Sunday, 6 April 2014

Sermon April 6: Can These Bones Live?

Ezekiel 37:1-14
John 11: 1-45

I wonder how many people remember the Ray Harryhausen films?
From the 1950s through to 1981 he created films which captured the imagination... using what was then state of the art stop motion photography, his figures came to life.
This week’s Old Testament reading put me in mind of one in particular: Jason and the Argonauts, and the skeleton warriors.

These bones rising up from the ground, joining together and advancing towards Jason was thrilling... and to be truthful, even now I love to watch one of his classics: Jason, or the adventures of Sinbad – the skill and patience that went into creating this illusion is breathtaking...

But of course – it is an illusion
And minute attention to detail are what made these films so innovative – now of course, it is all done with computer graphics and blue screens, and takes a fraction of the time.

But, what the story of the Valley of the Dry Bones reminds us, is that sometimes when we are faced with an insurmountable problem, there is only one answer: God alone knows... yes, that comes straight from the Ezekiel reading today.

From that valley of the impossible, we move to another sort of resurrection, this time not a valley of scattered bones, but a beloved brother, recently dead... yet, still, very definitely dead.

There is raw emotion here
Martha and Mary are Jesus beloved friends; it is to their home he retreats when he wishes to escape the crowds. It was to him that the sisters appealed when their brother became ill...
And, they are more than distraught; not only did Jesus not come
But now Lazarus is dead, and they can see nothing hopeful

The reproach is tangible:
IF you were here Lord
If you had come
If you had responded...
None of this would have happened... grief and raw anger permeate their words.

In both these stories, the resurrection itself is almost secondary: Jesus declares right from the start – this is to bring Glory to God

And Ezekiel’s vision and prophecy is not about bringing a long forgotten dead army back to life, but about restoring hope to a scattered, desperate people

And in each story there is hope
In each situation what seemed hopeless is turned around

These stories may be old, but there is great truth in them still
We live in a world where many people have lost hope in the church
They on the outside make assumptions based on sitcoms, and soap operas, and a vague recollection of what church was like the last time they were there... when they were children, or at a wedding or a funeral...

They simply remember it as dull, grey and boring
Or sad and helpless
Or as somewhere you had to go before you were allowed to the party...
Now, we know church is not like that – don’t we?

But how do we get that message out?
How do we tell people that the church is trying to address the needs of new generations, new circumstances – new traditions?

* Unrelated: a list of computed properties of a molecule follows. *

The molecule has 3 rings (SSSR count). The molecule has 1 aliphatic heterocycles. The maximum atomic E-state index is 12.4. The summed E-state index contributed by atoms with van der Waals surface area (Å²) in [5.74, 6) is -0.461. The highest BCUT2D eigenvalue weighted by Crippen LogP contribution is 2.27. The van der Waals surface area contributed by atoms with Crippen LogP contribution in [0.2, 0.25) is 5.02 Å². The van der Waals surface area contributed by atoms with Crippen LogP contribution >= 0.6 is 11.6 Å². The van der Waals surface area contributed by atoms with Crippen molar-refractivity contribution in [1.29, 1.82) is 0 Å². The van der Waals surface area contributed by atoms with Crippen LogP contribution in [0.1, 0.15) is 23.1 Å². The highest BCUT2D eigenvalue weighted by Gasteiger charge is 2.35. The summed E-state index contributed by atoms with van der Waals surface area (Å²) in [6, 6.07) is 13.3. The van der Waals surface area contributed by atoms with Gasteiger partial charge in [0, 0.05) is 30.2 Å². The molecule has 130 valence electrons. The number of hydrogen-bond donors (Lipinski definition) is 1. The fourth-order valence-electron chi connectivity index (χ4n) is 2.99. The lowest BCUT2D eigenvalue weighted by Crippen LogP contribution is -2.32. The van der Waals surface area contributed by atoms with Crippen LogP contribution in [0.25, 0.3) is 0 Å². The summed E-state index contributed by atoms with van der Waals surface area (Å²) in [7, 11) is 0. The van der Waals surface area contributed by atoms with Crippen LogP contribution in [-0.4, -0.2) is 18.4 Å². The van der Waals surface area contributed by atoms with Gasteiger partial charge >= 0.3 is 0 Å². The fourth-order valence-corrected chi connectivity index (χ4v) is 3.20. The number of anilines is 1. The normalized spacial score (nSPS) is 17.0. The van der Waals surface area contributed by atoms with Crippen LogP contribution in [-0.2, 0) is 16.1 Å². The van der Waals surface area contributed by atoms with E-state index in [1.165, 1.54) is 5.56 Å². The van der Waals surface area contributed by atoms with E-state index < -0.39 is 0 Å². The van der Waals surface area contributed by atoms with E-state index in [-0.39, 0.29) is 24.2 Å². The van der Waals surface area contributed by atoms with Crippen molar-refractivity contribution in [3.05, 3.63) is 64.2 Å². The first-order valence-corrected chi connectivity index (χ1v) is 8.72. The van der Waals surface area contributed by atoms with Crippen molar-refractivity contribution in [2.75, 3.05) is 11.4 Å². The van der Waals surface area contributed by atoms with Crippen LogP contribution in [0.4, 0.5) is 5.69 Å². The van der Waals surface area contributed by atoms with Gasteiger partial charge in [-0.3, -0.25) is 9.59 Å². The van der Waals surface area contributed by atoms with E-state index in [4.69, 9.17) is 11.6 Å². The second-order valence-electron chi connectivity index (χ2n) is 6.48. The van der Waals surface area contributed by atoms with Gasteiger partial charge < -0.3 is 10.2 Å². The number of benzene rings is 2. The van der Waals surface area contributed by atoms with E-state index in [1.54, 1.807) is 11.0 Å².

Well – yesterday in our own church hall was one example of how
You can’t tell me that church is dying when we have families coming together to share fun; to listen to the stories of Jesus; to learn that God loves them and to have fellowship around a meal table...
Because that’s what happened yesterday

Our first venture into Messy Church was hard work – and would have been impossible without the marvellous group of volunteers who prepared, and led, and encouraged, and prayed, and donated baking, and chatted, and kept up a continuous supply of tea and coffee to the 12 families who attended

Yes!! 12 families!
And their 26 children!
14 parents...
And in amongst that melee – new relationships were forged
And the Good News was shared

On Friday I prayed Ezekiel’s prayer as I thought about what would happen on Saturday: Lord, only you know
Only you can answer the question

In the reading the word Ruach is used eight times, translated as both breath, wind and breathe
Ruach is the breath of God – the Holy Spirit
And the Spirit blows and inspires (breathes in) and new life comes

God says to us: “you say the church is dried up without any hope and no future – but I will put my breath into them and bring them back to life...”

Jesus wanted everyone to see just what is possible with God

He didn’t go running to Martha and Mary when Lazarus became ill, because he wanted the people to have one, brilliant, amazing sign to hold on to...
Because with God nothing is impossible!

Jesus was on the final leg of his mission
Jerusalem was in sight
The final chapter was about to begin
So it was vitally important that everyone saw a glimpse of God’s power at its utmost: yes, even a man who has been dead and buried for four days can be brought back to life... with God nothing is impossible

When we look at the church and find ourselves asking the question: can these dry bones live?
Remember the Breath of God – the Holy Spirit is with us to the end of days

The Breath of God can breathe life into ANYTHING!!
Even our church
Or maybe...
Especially our church

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